Republicans Say They're Sending Americans Another Coronavirus Check

Senate Majority Leader Mitch McConnell said on Tuesday that Republicans want to send Americans a second stimulus check as part of the next coronavirus relief bill.

"Speaking of building on what worked in the CARES Act, we want another round of direct payments, direct payments to help American families keep driving our national comeback," McConnell, a Kentucky Republican, said from the Senate floor.

The $2.2 trillion Coronavirus Aid, Relief and Economic Security Act, passed in March, included a one-time $1,200 payment for Americans who make up to $75,000 per year.

  • Higher earners got proportionally smaller checks up to an income level of $99,000 per year.

McConnell in his speech did not provide details on the size or scale of the promised second round of stimulus checks.

  • But he has repeatedly hinted at capping the annual-income ceiling to qualify for the potential payments at $40,000.
  • Republican lawmakers have previously resisted sending additional stimulus checks, including shooting down the Trump administration's request for a second round as part of the CARES Act.

President Donald Trump said in a July 1 interview on Fox Business that he supports a "larger" followup payment than the Democrats have proposed.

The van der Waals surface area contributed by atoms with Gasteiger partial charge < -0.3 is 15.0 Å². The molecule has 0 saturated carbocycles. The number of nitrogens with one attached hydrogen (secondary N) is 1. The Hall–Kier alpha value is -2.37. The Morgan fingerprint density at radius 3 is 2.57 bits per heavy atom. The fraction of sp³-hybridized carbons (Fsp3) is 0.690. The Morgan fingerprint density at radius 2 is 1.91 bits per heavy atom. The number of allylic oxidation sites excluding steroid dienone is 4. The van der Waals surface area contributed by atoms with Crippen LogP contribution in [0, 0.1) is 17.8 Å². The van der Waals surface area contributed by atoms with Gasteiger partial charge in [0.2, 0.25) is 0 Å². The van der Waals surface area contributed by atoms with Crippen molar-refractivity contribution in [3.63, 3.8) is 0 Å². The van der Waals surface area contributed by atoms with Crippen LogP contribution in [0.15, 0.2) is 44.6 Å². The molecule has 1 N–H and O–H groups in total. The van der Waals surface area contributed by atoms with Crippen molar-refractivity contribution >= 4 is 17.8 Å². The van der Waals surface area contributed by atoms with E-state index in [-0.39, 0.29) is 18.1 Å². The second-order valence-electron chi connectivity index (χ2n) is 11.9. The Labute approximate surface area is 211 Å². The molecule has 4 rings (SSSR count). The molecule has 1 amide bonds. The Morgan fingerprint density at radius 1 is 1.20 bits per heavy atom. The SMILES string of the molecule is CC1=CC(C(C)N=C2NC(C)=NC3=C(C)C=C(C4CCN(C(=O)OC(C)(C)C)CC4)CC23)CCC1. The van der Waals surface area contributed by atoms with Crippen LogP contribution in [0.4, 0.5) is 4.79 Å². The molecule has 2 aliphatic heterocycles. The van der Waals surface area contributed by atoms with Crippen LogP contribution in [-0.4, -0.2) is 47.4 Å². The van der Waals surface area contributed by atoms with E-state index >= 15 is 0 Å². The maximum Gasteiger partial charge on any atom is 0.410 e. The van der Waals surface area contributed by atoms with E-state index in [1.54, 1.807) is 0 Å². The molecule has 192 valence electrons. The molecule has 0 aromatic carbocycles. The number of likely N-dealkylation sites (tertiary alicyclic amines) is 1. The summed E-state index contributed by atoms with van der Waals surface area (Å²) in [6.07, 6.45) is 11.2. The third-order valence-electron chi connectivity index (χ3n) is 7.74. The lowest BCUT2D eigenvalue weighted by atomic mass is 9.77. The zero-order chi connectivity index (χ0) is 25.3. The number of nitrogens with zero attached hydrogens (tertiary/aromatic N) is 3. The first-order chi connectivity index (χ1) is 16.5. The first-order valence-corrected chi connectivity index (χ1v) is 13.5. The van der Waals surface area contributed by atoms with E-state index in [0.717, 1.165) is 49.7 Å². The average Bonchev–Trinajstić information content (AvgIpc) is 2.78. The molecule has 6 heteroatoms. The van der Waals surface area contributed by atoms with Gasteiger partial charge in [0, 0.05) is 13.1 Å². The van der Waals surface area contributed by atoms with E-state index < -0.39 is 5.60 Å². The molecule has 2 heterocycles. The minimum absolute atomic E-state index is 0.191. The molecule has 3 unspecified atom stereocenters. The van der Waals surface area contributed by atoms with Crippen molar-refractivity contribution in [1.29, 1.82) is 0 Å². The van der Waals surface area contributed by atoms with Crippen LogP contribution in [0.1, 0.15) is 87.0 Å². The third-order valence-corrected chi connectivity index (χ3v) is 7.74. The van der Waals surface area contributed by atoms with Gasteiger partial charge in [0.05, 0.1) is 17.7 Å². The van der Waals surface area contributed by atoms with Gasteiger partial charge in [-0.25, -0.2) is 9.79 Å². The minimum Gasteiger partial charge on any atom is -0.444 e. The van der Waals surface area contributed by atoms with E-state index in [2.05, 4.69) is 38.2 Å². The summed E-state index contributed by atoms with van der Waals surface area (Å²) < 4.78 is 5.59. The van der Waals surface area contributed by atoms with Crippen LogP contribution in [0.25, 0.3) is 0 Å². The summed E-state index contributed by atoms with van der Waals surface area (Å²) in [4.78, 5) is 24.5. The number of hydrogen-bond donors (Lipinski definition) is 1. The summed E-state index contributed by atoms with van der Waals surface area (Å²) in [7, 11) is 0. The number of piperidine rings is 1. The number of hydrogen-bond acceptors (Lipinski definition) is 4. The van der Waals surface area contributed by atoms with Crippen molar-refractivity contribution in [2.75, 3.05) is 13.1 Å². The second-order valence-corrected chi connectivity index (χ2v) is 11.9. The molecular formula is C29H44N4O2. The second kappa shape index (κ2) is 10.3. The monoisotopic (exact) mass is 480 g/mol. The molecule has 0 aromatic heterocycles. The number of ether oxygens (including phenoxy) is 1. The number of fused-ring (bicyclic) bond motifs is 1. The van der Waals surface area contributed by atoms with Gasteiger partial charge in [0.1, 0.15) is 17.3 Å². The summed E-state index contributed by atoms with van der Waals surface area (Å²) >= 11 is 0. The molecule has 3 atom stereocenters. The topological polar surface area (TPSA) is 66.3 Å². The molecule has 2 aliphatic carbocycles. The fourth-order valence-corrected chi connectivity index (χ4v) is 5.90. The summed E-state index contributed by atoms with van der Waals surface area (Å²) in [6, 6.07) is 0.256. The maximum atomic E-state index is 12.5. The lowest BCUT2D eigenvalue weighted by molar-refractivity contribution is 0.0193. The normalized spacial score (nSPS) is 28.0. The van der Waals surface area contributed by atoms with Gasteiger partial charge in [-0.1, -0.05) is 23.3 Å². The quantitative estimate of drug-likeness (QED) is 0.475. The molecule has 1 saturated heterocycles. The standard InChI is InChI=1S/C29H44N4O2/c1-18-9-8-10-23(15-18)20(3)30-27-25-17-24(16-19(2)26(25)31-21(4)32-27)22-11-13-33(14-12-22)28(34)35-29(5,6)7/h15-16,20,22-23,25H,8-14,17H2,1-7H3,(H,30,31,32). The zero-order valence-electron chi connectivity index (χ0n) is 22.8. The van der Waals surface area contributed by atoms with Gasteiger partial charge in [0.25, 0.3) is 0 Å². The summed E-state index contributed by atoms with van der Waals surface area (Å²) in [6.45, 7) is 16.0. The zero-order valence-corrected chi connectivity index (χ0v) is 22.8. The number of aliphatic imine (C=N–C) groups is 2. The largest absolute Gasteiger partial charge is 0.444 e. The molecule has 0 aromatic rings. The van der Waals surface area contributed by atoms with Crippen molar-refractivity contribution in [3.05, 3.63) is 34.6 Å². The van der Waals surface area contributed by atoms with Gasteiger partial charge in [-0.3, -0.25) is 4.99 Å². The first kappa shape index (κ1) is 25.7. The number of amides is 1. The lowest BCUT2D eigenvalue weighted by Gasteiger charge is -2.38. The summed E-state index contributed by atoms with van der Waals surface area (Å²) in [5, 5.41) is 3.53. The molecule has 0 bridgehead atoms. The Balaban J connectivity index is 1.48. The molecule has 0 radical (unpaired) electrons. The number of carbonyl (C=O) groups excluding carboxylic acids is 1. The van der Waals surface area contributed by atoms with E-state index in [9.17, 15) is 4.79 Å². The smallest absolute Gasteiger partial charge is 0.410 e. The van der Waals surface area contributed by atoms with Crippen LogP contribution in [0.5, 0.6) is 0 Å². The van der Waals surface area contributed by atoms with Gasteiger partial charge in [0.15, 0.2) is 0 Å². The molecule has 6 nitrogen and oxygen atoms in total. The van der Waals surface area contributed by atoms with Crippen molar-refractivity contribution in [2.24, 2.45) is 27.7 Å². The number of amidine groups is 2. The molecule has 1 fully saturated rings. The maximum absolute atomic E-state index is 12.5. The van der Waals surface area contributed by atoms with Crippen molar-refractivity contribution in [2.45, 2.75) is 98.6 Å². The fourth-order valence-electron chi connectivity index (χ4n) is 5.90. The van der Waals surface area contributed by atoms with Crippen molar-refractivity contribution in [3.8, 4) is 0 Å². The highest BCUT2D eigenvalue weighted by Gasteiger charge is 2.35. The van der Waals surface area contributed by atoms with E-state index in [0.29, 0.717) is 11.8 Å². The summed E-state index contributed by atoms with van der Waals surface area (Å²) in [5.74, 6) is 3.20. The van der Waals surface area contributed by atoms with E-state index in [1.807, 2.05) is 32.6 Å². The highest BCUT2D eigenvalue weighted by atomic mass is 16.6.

• Trump was apparently referring to the one-time, $1,200 check proposed by House Democrats in the HEROES act, a $3 trillion relief bill they passed in May.
  • Other Democrats have advocated much more generous payments.

According to McConnell, Republicans' forthcoming coronavirus relief proposal will also include a second tranche of funding for the Paycheck Protection Program, which proved successful in paying smaller companies not to fire their workers but is running out of money.

  • McConnell said Republicans would refund the P.P.P. "with a special eye toward hard-hit businesses."

Senate Republicans were expected to put out their legislation on Wednesday or early Thursday.

  • Democrats have said they will only begin negotiations at that point.
  • The two parties were reportedly far apart on the contents of the bill and also internally divided.

Meanwhile, the U.S. economy has appeared to stall along with local reopening plans amid a resurgence of coronavirus cases across the country.

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